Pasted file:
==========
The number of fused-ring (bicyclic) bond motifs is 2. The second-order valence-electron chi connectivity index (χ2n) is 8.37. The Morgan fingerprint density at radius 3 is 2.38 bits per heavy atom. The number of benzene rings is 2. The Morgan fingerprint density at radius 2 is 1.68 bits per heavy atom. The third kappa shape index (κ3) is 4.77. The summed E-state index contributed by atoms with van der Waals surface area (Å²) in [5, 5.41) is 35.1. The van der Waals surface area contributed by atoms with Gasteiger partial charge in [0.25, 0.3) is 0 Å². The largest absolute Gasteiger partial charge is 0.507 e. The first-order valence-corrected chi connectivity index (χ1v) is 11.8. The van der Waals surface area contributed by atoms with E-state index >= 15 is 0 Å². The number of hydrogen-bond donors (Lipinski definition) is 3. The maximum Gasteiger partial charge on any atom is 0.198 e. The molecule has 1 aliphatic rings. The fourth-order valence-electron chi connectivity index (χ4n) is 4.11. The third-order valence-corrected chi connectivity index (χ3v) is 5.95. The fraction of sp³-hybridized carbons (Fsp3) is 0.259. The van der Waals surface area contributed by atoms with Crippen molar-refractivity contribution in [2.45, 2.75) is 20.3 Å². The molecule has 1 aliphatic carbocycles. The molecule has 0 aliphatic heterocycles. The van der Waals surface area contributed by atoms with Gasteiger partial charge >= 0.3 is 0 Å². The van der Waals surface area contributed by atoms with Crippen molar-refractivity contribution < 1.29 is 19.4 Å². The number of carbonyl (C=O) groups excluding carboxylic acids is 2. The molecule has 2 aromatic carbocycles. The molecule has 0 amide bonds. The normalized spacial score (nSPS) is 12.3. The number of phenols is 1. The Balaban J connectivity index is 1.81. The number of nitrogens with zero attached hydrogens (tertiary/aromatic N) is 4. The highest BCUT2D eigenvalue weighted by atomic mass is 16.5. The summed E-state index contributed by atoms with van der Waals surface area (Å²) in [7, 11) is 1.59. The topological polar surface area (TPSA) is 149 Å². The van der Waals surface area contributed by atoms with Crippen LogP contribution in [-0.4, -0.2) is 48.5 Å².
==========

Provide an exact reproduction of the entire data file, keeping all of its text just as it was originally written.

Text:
The number of fused-ring (bicyclic) bond motifs is 2. The second-order valence-electron chi connectivity index (χ2n) is 8.37. The Morgan fingerprint density at radius 3 is 2.38 bits per heavy atom. The number of benzene rings is 2. The Morgan fingerprint density at radius 2 is 1.68 bits per heavy atom. The third kappa shape index (κ3) is 4.77. The summed E-state index contributed by atoms with van der Waals surface area (Å²) in [5, 5.41) is 35.1. The van der Waals surface area contributed by atoms with Gasteiger partial charge in [0.25, 0.3) is 0 Å². The largest absolute Gasteiger partial charge is 0.507 e. The first-order valence-corrected chi connectivity index (χ1v) is 11.8. The van der Waals surface area contributed by atoms with E-state index >= 15 is 0 Å². The number of hydrogen-bond donors (Lipinski definition) is 3. The maximum Gasteiger partial charge on any atom is 0.198 e. The molecule has 1 aliphatic rings. The fourth-order valence-electron chi connectivity index (χ4n) is 4.11. The third-order valence-corrected chi connectivity index (χ3v) is 5.95. The fraction of sp³-hybridized carbons (Fsp3) is 0.259. The van der Waals surface area contributed by atoms with Crippen molar-refractivity contribution in [2.45, 2.75) is 20.3 Å². The molecule has 1 aliphatic carbocycles. The molecule has 0 aliphatic heterocycles. The van der Waals surface area contributed by atoms with Gasteiger partial charge >= 0.3 is 0 Å². The van der Waals surface area contributed by atoms with Crippen molar-refractivity contribution < 1.29 is 19.4 Å². The number of carbonyl (C=O) groups excluding carboxylic acids is 2. The molecule has 2 aromatic carbocycles. The molecule has 0 amide bonds. The normalized spacial score (nSPS) is 12.3. The number of phenols is 1. The Balaban J connectivity index is 1.81. The number of nitrogens with zero attached hydrogens (tertiary/aromatic N) is 4. The highest BCUT2D eigenvalue weighted by atomic mass is 16.5. The summed E-state index contributed by atoms with van der Waals surface area (Å²) in [7, 11) is 1.59. The topological polar surface area (TPSA) is 149 Å². The van der Waals surface area contributed by atoms with Crippen LogP contribution in [-0.4, -0.2) is 48.5 Å².